Against the backdrop of the current state of Social Security System, the Bangladesh government has approved the national social security strategy to redress some of the above mentioned problems. More specifically, the strategy proposed short, medium and long term solutions. The strategy focuses on following key issues such as ensuring more efficient and effective use of resources; strengthening the delivery systems; and adopting a more inclusive form of Social Security that effectively tackles lifecycle risks, prioritising the poorest and most vulnerable members of society. 
Although, reforms usually face resistance, some initiatives already adopted by the government suggest strong commitment to push forward the reform agenda. These include preparing a beneficiary data base and enhancing transfer amounts.  
 (i) The Bangladesh Bureau of Statistics (BBS) with technical support from the World Bank has been working to establish a comprehensive and error free beneficiary data base using the proxy means test (PMT) approach. Initial analysis by BBS and World Bank found that the introduction of PMT would reduce incidence of miss-targeting by about half from around 60 percent to 30 percent. If we include implementation level error it may even be higher than 30 percent to about 35-40 percent. However, the errors are still high and hence innovative approaches involving local communities may be attempted to further lessen the incidence of miss-targeting.
 (ii)The government has announced the enhancement of transfer amounts, which is a welcome step. However, this needs further attention. Current average transfer amount (estimated at around BDT 480) has been found inadequate for a meaningful impact on the livelihood of a poor person. It is thus recommended that the transfer amount should be increased to between BDT 800 and BDT 1,600 from the current level. This change can be implemented mainly by consolidating a large number of SSPs (i.e. more than 95) into six/seven core programmes, focusing on life-course approach without needing substantial additional funds from the government exchequer.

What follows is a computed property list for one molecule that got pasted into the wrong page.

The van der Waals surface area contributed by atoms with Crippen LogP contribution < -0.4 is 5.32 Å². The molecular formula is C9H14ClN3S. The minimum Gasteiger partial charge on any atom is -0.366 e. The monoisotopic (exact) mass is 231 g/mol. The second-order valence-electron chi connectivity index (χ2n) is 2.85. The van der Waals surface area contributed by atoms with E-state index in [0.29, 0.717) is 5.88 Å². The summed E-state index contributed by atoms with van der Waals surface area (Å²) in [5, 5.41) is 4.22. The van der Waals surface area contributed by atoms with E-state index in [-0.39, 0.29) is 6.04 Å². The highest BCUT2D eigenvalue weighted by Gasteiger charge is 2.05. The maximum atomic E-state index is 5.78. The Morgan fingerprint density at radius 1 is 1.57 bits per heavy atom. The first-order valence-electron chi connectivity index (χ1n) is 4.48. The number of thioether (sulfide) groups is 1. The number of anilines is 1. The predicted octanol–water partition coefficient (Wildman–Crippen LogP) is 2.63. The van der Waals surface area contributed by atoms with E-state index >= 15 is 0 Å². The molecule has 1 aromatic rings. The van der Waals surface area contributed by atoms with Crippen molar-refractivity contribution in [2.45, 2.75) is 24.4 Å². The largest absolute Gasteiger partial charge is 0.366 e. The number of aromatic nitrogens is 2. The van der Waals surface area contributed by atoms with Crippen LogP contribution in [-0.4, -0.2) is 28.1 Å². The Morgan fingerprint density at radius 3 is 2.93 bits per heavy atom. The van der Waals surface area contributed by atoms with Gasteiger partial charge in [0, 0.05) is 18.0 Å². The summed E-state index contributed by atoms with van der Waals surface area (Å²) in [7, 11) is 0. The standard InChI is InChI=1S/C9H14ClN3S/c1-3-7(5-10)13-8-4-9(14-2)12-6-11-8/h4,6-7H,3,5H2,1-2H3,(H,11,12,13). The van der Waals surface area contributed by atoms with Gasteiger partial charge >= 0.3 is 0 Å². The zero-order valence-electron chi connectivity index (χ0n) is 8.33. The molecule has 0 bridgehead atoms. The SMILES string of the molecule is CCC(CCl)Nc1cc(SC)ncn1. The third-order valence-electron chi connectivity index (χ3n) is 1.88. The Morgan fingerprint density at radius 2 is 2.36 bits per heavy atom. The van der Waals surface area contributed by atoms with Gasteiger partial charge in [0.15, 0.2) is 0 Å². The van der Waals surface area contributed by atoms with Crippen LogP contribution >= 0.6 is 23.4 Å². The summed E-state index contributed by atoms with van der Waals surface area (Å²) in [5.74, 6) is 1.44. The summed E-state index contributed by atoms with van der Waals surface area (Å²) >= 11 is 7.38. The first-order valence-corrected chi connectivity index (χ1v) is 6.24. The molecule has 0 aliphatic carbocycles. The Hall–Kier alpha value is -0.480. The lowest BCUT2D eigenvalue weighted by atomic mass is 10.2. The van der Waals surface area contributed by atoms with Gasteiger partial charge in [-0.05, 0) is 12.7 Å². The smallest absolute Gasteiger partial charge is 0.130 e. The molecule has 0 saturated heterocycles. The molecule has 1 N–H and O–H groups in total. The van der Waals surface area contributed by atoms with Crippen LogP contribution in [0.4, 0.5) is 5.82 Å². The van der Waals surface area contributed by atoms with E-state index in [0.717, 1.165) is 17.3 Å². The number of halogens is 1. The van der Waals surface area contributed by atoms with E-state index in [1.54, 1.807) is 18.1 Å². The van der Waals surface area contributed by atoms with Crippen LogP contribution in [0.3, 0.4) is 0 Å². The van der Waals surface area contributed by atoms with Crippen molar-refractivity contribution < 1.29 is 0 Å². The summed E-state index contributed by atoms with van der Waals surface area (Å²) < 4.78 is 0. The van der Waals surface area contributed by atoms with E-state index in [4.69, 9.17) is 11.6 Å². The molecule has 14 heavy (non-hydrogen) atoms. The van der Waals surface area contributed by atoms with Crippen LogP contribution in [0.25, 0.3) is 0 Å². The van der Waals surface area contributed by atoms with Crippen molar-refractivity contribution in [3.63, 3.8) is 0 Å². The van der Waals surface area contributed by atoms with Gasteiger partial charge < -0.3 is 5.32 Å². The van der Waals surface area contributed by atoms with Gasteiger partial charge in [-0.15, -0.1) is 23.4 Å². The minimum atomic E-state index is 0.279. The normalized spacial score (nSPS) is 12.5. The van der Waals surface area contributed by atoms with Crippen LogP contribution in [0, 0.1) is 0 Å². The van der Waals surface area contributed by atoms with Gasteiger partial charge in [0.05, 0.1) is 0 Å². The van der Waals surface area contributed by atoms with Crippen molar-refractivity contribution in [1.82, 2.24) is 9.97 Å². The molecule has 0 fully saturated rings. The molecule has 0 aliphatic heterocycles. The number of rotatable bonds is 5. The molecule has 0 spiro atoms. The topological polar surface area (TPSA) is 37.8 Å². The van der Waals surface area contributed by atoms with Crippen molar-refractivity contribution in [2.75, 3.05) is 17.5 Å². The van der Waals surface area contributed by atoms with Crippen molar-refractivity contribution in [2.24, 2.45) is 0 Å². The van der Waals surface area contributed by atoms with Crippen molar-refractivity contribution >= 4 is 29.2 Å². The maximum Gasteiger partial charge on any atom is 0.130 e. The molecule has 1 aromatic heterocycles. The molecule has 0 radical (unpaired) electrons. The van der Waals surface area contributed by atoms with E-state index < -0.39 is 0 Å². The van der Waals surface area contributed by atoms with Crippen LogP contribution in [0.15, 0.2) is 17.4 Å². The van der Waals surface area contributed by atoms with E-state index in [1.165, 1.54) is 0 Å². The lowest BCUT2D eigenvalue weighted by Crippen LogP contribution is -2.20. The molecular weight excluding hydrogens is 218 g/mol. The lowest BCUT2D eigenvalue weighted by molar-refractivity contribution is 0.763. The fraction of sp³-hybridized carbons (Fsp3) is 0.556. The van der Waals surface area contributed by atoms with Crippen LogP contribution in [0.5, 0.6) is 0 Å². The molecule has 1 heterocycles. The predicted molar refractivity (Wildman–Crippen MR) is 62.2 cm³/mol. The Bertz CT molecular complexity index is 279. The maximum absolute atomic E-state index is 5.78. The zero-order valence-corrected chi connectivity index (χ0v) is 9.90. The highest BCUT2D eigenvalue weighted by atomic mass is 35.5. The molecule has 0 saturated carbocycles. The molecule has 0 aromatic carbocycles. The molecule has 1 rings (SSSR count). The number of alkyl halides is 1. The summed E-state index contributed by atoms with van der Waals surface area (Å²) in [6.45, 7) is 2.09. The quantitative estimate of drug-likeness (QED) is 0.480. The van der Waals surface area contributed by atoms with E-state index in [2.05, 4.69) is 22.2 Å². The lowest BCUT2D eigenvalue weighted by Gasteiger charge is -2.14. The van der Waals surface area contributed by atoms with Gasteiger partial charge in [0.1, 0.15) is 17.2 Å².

The other two areas for immediate attention includes: (a) expanding coverage to the residents of urban areas. Since poverty was a rural phenomenon, the SSPs have been targeted to the rural poor. Current reality is that due to migration, the incidence of poverty has increasingly been urbanised. However, due to programme design, the poor in urban locations are virtually excluded from SSPs. Therefore, from equity perspective, SSPs must be expanded to urban residents; and (b) strengthening Government to Person (G2P) payment systems that promote financial inclusivity and prevent leakages. The current delivery system is prone to leakages and corrupt practices. Along with establishing a beneficiary database, the government should strengthen the payment system through the introduction of the G2P system, taking advantage of mobile banking facilities to further reduce the incidence of leakages. 
We believe an efficient social security system would be critical to realise the goal of reaching middle income status with minimum level of extreme poverty. 

The writers are professors of Economics, and Development Studies at Dhaka University. They were involved in the preparation of the National Social Security Strategy along with a group of eminent national and international experts.

Source:  The Daily Star, 24 June 2015